Seven Peaks (well, three of them)

An economic impact report commissioned by organizers states, “In general, the audience for the Seven Peaks Music Festival could be characterized as middle-aged, well educated and affluent: 42% of respondents were under 40 years of age, 83% had a college degree or post graduate study and 88% had annual household income of $50,000 or higher, including 56% with an annual income of $100,000-plus. Most attendees (62%) stayed 3 nights of the 5-night festival, and 73% camped at the festival site. Of those who didn’t camp at the Meadows, 3.8% camped at other locations, 6.6% stayed with friends or relatives, 4.8% stayed at hotels and 9.5% used other rental accommodations.”

Included in the application for the Meadows’s Outdoor Theater is the result of an economic impact study of the largest event to be held on the property – the Seven Peaks Music Festival.

The report by consultant Alan W. Hodges was commissioned by the festival organizers based on the country festival’s 2019 outing, its second at the Meadows.

Sales tax records for the county show that year-to-year, the county actually brought in more revenue in 2020, when Seven Peaks and other large events were cancelled due to the COVID-19 pandemic: $9,687,111 in 2020 compared to $8,372,687, a 13.5% increase. In 2017, the first year Seven Peaks came to the Meadows, the county brought in $6,010,105. The year before that, the county collected $5,442,232, representing a year-to-year increase of 10.4%.

Between 2017 and the inaugural Seven Peaks event in 2018, the county sales tax returns grew by 9.1% to $6,557,166.

Chaffee County’s lodging tax revenues also increased from 2019 to 2020 from $835,688 to $837,624.

“It’s important to acknowledge that the COVID impacts are likely a confounder of economic data when comparing 2019 and 2020, given how many restrictions were in place over the last three quarters of 2020, including the later summer/fall months when Seven Peaks would have been normally been held. However, despite the absence of the Seven Peaks festival and impacts of COVID-19, the county remained on its strong financial trajectory and tourism growth during the past 13 months of the pandemic,” said county spokeswoman Beth Helmke. “While each business entity and sector has had unique experiences throughout the pandemic response and recovery, the overall data and reports from community leaders indicate Chaffee County and its municipalities experienced very strong sales tax growth and sustained tourism-related revenues in 2020, continuing the increases seen over recent years.”

Buena Vista sales tax returns tell a similar tale of growth unimpeded by a lack of special events: Between 2019 and 2020, yearly sales tax totals grew from $3,461,468 to $4,024,106, a 16% increase. From 2016 to 2017, yearly totals grew from $2,639,093 to $2,737,477, a 3% increase.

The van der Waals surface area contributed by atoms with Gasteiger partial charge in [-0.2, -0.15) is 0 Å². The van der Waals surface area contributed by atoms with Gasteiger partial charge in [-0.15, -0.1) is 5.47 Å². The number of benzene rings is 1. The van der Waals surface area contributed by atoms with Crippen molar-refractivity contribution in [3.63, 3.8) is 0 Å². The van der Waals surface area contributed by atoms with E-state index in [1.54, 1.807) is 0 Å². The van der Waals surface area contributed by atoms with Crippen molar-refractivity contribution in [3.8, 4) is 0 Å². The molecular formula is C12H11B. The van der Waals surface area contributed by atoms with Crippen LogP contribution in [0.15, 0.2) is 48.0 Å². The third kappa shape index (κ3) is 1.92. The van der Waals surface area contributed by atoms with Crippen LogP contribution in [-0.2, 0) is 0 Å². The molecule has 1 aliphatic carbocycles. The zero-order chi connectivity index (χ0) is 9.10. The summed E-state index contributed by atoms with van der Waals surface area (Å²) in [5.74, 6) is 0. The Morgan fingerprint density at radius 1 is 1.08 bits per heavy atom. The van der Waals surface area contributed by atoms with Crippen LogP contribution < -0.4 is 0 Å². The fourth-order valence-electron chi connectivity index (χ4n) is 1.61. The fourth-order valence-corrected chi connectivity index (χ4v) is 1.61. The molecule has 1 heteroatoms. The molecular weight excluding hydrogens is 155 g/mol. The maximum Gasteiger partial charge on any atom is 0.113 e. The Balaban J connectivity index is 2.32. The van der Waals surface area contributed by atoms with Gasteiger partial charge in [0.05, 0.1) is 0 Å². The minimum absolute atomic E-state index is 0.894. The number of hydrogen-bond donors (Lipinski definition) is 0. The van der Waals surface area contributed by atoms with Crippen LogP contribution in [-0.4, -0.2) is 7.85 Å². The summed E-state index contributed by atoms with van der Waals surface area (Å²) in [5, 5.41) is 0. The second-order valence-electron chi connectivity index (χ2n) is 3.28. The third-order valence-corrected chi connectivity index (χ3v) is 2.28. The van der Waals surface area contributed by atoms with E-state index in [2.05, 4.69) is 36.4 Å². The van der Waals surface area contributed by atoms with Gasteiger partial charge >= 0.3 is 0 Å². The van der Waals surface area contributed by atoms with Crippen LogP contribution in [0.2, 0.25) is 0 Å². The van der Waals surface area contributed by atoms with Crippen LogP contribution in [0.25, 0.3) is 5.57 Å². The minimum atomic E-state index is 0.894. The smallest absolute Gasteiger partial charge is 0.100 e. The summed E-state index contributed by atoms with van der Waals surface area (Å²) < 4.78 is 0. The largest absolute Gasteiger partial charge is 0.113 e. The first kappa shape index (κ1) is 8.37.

From 2017 to 2018, yearly returns grew by 10.2% to $3,017,175.

In its statement as a referral agency in the review process of the Meadows application, staff of the town of Buena Vista said of the festival happening right outside its municipal limits, “the town’s analysis indicates that the impact from previous festivals and events from the Meadows venue have done little to benefit the small businesses in the community.”

The referral document went further to say, “The large events proposed tend to dissuade tourists outside the event to visit the town. Even locals leave due to the invasive traffic and the high influx of people to the area.”

According to the report, Hodges found that Seven Peaks had 11,404 unique attendees, with 11,464 tickets being sold in various types of admission.

Of those, 69% of attendees were from the state of Colorado. In addition, 2% were from New Mexico, 1.7% from California and 1.6% from Texas, Hodges said. In total, 88% of ticketed attendees resided outside of Chaffee County.

Hodges also included results of a post-festival survey.

“In general, the audience for the Seven Peaks Music Festival could be characterized as middle-aged, well educated and affluent: 42% of respondents were under 40 years of age, 83% had a college degree or post graduate study and 88% had annual household income of $50,000 or higher, including 56% with an annual income of $100,000-plus.”

Most attendees (62%) stayed 3 nights of the 5-night festival, and 73% camped at the festival site. Of those who didn’t camp at the Meadows, 3.8% camped at other locations, 6.6% stayed with friends or relatives, 4.8% stayed at hotels and 9.5% used “other rental accommodations.”

Of the 1,474 respondents who answered questions related to visitor spending, Hodges determined an average total spending per person of $315.65. Hodges broke that amount down to an average of $99.83 for groceries and supplies, $78.47 for car expenses, $52.29 for “eating out,” $37.84 for “going to bars”, $27.51 for other activities and $19.72 for other entertainment outside the festival.

Applying those figures to the total ticketed attendees, Hodges estimated total visitor spending over the Labor Day weekend festival at $3.6 million, with $3.15 million coming from non-residents of the county.

Hodges did not disclose the production expenditures or revenues of the festival “to protect their confidentiality,” but did say that staffing for the event involved 1,483 people representing 7,730 person-days.

Based on economic input-output modeling provided by IMPLAN, Hodges further estimated that the festival’s economic impact in Chaffee County and Colorado equated to 144 full-time or part-time jobs, $4.09 million in labor income, $7.3 million in value-added gross domestic product and $13.55 million in industry output or business revenues.

Those impacts included 69 jobs and $6.94 million for event production expenses, 32 jobs and $3.1 million output for applicable event revenues and 43 jobs and $3.5 million output for visitor spending.

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